Home Router --ethernet--> homeplug <----mains wiring----> homeplug --> 2nd router (running dd-wrt in repeater bridge mode)

works perfect.

With the caveat that I don't know dd-wrt...

I doubt you need "repeater-bridge" mode: That's designed to provide a (point to point) link over wi-fi thence onward connection to the downstrean wired devices and also avail regular wi-fi connection at the 2nd router without a cabled backhaul (ie your homeplug link.)

All you need is regular "access point" mode. If you really are using your 2nd rounter in repeater-bridge mode, I'd worry you may have created a loop in your topology which isn't a good thing.

Incidently, you could have achieved this without dd-wrt - special firmware isn't required to use a SOHO "router" as an outpost wi-fi Access Point with a cabled backhaul. :smashin:
 
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MrR0b0T

Well-known Member
No, the use of repeater bridge on a dd-wrt enabled device allows said device to act as an AP for wired and/or wireless devices with all DHCP requests handled by the gateway router. As the OP stated he wished to extend his wireless network reach to a deadspot a wifi point to point or WDS connection isn't the solution, hence the homeplugs.

The SSID & WPA/2 key on the AP can remain the same as the gateway so your wireless connected devices seemlessly switch.

There's no loop in topology here, everything is on the same subnet, and the Gateway manages all DHCP assignments, portforwarding and firewall rules for every device on the primary and extended network.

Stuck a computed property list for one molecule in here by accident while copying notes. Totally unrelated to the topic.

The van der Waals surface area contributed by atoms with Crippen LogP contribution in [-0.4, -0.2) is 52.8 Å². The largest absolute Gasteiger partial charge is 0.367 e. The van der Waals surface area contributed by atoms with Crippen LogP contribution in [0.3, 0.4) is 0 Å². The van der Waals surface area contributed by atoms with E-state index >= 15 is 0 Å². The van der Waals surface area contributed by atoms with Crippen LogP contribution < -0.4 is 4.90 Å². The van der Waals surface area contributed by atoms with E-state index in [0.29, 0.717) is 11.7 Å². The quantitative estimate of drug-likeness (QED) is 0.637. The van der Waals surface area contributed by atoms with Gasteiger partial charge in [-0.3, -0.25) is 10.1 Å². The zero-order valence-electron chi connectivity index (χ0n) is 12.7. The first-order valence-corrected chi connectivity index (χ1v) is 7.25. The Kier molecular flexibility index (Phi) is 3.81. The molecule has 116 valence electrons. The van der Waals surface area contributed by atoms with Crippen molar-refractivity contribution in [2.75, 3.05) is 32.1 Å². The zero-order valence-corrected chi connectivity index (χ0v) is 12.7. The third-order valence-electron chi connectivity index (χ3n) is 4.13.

The reason for usng dd-wrt is that the firmware is extremely flexible and can be installed on a used WRT54G/S that can be picked up for as little as £15.
 
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mickevh

Distinguished Member
Mmmm. Maybe you want to have a read through this...

Repeater Bridge - DD-WRT Wiki

What you describe previously is bog standard wi-fi AP (or router-used-as-an-AP-&-switch) functionality. Any router will do this and custom firmware is not necessary (though as you say, dd-wrt give you a lot more to fiddle with than most "standard" O/S's built in to router.)
 

Fe_man2000

Well-known Member
Something worth considering is what speeds are you hoping to get in your loft extension ? You have 80mb fibre then your unlikely to get that over 200mb powerline plugs across the distance your talking about. I find that 80mb is possible with two adapters in the same room but 60mb or 40mb is more likely as you move up each floor. If you just want to get internet connection for browsing then no problems but if you want to download at full speed your going to need to get 500mb powerline plugs if that is part of your solution.